The authors performed a bioassay of midazolam maleate, an investigational, water-soluble benzodiazepine, to determine the duration of sleep after a single intravenous dose. Sodium thiopental was the standard against which the midazolam maleate was assayed. Prior to operation 60 surgical patients were randomly given one of five doses of drugs, either thiopental, 180 or 270 mg, or midazolam maleate, 6.6, 10 or 15 mg. The designated drug was infused intravenously over 20 sec in a double-blind fashion. Sleep was defined as commencing when the patients stopped counting, and ending when they could respond appropriately to verbal commands. Midazolam maleate, 10 mg (9-12 mg represents 95% confidence limits), was found to be equivalent to thiopental, 200 mg, in the duration of sleep induced. Apnea following the infusion was less frequent and of shorter duration after midazolam maleate than after thiopental. It is concluded that midazolam maleate is a satisfactory agent for the induction of anesthesia, and that it is about 20 times as potent as thiopental.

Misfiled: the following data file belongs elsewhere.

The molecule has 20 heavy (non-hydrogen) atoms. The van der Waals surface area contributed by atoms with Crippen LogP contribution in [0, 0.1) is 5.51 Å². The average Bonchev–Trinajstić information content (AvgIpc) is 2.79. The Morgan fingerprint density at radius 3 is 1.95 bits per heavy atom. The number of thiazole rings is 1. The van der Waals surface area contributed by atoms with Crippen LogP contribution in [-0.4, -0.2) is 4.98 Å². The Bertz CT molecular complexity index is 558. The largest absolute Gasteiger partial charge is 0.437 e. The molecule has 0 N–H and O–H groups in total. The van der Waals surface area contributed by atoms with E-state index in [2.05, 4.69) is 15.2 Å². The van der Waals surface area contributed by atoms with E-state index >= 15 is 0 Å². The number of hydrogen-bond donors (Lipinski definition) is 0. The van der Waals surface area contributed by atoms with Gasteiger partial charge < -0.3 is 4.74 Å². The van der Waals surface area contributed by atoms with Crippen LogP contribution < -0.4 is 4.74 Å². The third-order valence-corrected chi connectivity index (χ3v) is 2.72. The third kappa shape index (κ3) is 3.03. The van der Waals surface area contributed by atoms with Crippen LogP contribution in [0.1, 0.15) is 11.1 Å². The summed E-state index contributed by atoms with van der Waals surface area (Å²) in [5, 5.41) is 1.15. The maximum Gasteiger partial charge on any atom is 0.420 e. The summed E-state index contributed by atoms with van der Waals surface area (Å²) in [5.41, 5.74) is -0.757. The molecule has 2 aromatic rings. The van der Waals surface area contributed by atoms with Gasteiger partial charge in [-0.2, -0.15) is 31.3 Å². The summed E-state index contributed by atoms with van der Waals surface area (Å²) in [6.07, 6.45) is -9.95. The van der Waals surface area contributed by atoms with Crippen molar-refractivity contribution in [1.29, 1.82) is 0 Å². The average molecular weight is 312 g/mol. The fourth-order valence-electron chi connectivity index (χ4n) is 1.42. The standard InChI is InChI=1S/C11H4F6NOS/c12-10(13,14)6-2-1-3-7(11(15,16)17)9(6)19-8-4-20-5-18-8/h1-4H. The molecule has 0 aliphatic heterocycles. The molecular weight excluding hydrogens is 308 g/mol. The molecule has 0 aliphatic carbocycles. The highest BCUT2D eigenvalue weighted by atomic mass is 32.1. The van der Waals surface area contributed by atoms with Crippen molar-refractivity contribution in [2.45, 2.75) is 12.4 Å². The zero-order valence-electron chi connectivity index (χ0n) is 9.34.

ASJC Scopus subject areas
- Anesthesiology and Pain Medicine